Musicians talk life on the road

InterviewSeptember 29, 2011Hub

By Mike Thiel, Post-Crescent staff writer

The life of a musician isn't all about the glory.

And for those who've never befriended a performer, the image of a touring rock star can seem like a fairytale. However, whether selling out stadiums or being the draw at a local bar, these same musicians are thrown back into reality when their sets are over. Just like the fast food clerk or the lawyer down the street, musicians have friends, family and sometimes significant others, but unlike a regular 9 to 5'er, a musician's time on the road can add a new level of complexity to any relationship.

In the past year, I've had the opportunity to speak with a number of musicians as their tours spilled into the Fox Valley and other parts of Wisconsin. During those conversations, I've made a point to ask them all one question: How do you handle relationships while constantly on the road in pursuit of a lasting music career?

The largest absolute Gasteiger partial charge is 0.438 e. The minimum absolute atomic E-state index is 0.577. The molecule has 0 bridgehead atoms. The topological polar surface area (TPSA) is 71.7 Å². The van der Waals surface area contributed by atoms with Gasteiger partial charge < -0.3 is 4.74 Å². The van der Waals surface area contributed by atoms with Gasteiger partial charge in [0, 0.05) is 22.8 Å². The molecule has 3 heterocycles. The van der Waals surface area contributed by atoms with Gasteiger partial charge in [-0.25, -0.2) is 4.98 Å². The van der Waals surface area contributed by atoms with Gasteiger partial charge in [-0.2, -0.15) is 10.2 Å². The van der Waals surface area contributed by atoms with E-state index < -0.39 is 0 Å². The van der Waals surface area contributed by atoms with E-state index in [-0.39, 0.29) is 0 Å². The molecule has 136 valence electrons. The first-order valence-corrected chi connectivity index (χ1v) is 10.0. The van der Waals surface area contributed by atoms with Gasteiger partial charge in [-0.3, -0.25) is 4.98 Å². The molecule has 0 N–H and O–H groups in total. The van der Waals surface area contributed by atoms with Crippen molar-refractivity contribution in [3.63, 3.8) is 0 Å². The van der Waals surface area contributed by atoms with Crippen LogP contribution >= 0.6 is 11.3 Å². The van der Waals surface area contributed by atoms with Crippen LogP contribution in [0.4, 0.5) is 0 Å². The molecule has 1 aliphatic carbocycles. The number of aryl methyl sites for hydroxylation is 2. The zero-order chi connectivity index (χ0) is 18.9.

Robby Takac of the Goo Goo Dolls

Well, my wife, we've been together about 10 years and so when we met and we started dating, which was kind of like 15 years ago, we were already kind of doing this. This was my life already. To me, it doesn't seem any different than what I've been doing. The relationship's grown under this idea that I'm gone a lot. But you've just got to be patient. You've got to have good people around you who understand what this life entails. It's a lot different than a lot of people think. If you have somebody who's at home, who's jealous of you because they think you're out every night doing the conga dance up and down the aisles, throwing confetti around and drinking Mai Tais every night -- that's not what this is about when you do this many shows. And my wife's painfully aware of that. She'd rather be home anyway than driving around in a bus with a bunch of dudes (laughs).